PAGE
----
For this crowd, volatility carries a specific definition (courtesy of Investopedia):
A statistical measure of the dispersion of returns for a given security or market index.
In more straightforward language: how much the price of a security deviates from some expected average price.
But what if we want to boil volatility down to its essence, right on down to the fundamental level so that it can be applied to domains beyond finance?
You’re luck! We can, in fact, do such a thing by restating the definition of volatility in more general terms:
Volatility is a high rate of change within a given environment.
Notice that this definition is free from value judgements — we’re not saying that volatility is either good or bad, it just is. We’ve reframed it from a phenomenon with specific characteristics, to a sort of measurement.
All you’re saying when you say “volatile” is “high rate of change” — nothing more, nothing less.
How You Feel
Volatility, like any other conceptual model, doesn’t care about how change makes you feel; such a concept is based entirely on our own subjective experience of volatility.
The reason I bring this up is important to focus on: most people speak about volatility in strictly negative terms. You can see it whenever the term “volatility” pops up in either the media or casual conversation.
A couple of quick examples highlights what I mean:
- “Greg has a volatile personality” is not a compliment. What is implied by the use of “volatile” in this context is that Greg is unreliable, untrustworthy and unpredictable. And we hate people who fall into those buckets.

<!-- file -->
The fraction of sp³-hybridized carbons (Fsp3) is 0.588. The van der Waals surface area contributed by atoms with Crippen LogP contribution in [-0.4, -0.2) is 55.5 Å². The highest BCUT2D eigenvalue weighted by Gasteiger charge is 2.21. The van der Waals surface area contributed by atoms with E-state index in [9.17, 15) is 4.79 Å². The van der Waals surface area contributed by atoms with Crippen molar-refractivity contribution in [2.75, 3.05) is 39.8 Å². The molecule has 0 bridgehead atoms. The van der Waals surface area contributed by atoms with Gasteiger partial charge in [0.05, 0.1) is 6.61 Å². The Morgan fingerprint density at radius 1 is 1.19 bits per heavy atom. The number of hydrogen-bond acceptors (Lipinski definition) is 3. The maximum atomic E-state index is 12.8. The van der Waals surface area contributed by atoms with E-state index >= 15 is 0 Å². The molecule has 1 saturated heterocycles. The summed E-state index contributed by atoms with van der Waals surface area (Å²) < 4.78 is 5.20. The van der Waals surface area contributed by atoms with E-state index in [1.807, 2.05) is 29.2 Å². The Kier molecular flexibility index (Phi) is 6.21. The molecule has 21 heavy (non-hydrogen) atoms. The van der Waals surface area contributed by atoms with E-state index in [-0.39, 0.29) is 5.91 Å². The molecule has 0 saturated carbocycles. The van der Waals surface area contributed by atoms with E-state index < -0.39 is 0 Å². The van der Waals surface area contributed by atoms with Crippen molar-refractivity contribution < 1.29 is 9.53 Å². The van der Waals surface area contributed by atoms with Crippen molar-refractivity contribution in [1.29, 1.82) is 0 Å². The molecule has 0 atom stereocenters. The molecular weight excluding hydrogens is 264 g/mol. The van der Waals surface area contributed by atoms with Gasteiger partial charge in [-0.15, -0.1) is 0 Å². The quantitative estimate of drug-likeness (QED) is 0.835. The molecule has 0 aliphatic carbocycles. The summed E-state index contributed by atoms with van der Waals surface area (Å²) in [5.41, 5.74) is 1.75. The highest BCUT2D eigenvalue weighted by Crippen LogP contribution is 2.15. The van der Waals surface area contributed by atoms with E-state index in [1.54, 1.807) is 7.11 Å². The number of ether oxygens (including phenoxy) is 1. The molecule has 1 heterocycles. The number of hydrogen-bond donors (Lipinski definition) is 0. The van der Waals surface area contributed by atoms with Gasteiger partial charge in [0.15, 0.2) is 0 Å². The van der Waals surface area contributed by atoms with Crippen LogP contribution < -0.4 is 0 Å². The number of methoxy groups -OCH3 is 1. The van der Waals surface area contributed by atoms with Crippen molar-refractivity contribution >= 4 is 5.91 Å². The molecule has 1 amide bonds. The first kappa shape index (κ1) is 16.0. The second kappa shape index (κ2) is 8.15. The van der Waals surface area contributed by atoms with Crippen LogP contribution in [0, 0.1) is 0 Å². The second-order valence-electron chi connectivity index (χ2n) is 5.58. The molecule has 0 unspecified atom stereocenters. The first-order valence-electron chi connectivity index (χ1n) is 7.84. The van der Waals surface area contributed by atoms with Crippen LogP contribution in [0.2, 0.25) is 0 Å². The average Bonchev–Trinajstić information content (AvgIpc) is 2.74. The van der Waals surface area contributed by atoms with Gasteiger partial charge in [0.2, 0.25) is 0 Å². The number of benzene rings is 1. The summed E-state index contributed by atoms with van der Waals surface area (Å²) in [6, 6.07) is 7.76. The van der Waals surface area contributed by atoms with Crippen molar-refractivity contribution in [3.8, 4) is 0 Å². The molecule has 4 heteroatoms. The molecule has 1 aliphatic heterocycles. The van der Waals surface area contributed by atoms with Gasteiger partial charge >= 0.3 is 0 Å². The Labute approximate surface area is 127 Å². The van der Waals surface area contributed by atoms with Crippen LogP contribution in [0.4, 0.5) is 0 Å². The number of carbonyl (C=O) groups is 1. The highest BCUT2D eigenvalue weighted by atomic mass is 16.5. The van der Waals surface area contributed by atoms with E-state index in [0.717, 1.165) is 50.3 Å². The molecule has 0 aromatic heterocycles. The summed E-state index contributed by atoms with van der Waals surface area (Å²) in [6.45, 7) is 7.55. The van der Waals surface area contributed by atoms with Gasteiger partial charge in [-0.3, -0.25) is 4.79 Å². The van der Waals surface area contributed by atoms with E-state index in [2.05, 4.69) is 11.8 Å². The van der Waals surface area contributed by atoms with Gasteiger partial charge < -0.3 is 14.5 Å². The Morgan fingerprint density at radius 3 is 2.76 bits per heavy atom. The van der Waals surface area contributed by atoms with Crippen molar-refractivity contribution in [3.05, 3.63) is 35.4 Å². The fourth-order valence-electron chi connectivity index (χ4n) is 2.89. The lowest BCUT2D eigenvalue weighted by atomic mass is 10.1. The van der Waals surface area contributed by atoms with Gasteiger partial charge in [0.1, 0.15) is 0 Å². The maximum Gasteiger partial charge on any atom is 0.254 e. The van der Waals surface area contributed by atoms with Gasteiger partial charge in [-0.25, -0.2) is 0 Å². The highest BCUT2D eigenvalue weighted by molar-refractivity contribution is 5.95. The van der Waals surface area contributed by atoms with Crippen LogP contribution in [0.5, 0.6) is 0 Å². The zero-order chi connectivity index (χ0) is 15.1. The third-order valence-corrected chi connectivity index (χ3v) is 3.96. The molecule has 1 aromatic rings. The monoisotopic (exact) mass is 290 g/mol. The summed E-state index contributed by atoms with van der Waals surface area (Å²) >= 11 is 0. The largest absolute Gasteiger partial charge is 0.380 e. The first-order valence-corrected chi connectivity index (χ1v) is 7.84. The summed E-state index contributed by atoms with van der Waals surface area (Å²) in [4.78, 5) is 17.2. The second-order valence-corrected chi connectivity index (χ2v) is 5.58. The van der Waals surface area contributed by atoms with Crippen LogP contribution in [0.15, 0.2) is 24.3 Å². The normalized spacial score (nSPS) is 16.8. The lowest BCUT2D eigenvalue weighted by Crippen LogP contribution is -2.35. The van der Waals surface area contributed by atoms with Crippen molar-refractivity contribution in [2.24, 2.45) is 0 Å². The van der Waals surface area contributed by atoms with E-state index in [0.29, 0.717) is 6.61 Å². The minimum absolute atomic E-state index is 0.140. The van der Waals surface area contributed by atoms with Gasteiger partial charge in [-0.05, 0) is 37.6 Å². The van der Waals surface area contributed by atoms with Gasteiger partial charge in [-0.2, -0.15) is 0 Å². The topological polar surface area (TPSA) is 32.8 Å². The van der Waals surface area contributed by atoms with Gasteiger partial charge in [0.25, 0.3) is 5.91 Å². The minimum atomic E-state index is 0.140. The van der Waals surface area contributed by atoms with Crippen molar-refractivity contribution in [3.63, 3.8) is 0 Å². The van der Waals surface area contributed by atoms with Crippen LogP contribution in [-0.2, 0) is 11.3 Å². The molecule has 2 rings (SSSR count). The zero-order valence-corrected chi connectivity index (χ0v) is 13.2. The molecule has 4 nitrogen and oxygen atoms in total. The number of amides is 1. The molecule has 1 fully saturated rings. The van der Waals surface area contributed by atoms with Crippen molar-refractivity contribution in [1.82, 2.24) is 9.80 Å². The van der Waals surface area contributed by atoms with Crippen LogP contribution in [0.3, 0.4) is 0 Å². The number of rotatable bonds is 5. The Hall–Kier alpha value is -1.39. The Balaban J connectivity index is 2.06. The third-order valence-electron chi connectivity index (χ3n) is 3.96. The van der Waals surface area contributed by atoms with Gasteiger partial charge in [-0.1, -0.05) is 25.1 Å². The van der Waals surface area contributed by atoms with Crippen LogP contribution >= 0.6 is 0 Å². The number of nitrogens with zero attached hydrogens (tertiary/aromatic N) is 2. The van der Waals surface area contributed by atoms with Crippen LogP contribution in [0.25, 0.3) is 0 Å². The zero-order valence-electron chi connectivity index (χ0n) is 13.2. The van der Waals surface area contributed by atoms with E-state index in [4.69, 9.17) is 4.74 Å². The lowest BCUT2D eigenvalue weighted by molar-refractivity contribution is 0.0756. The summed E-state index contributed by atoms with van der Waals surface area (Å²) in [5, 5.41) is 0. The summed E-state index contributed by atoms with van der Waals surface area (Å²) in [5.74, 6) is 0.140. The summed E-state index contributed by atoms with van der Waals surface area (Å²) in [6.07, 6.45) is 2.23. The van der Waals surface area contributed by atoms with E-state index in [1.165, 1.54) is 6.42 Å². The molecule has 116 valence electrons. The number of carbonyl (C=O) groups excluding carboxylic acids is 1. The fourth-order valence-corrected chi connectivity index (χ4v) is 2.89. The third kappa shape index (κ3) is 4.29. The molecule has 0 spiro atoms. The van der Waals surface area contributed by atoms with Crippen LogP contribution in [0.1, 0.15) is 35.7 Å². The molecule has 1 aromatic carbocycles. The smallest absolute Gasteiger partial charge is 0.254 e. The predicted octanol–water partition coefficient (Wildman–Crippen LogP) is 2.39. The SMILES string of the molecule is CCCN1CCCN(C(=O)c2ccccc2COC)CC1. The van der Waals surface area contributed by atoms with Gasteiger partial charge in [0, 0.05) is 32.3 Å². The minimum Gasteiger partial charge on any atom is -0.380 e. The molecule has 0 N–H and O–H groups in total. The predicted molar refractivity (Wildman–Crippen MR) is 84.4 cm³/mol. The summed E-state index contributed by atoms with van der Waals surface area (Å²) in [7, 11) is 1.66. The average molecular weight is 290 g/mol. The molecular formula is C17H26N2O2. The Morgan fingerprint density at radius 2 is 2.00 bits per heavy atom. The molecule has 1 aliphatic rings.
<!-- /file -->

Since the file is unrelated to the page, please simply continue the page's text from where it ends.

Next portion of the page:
- “The markets have been volatile” is, for most people with money in the markets, not a good thing. The average investor wants straightforward, predictable returns. Volatility ensures that uncertainty about those returns rules the day.
What is it that we want instead? Stability, aka safety, aka comfort.
We can define this complimentary concept of stability within our new framework of change measurement:
Stability is low rate of change in a given environment.
Stability makes us feel all warm and tingly on the inside. When we know what to expect and have removed uncertainty from a situation, we breathe easier.
It’s a natural human instinct. Knowing what comes next feeds into our intrinsic need to predict the future — and stability in an environment gives us that.
Much like volatility, the idea of stability has many affective properties built into our descriptions of it. Let’s see how stability makes our previous examples look: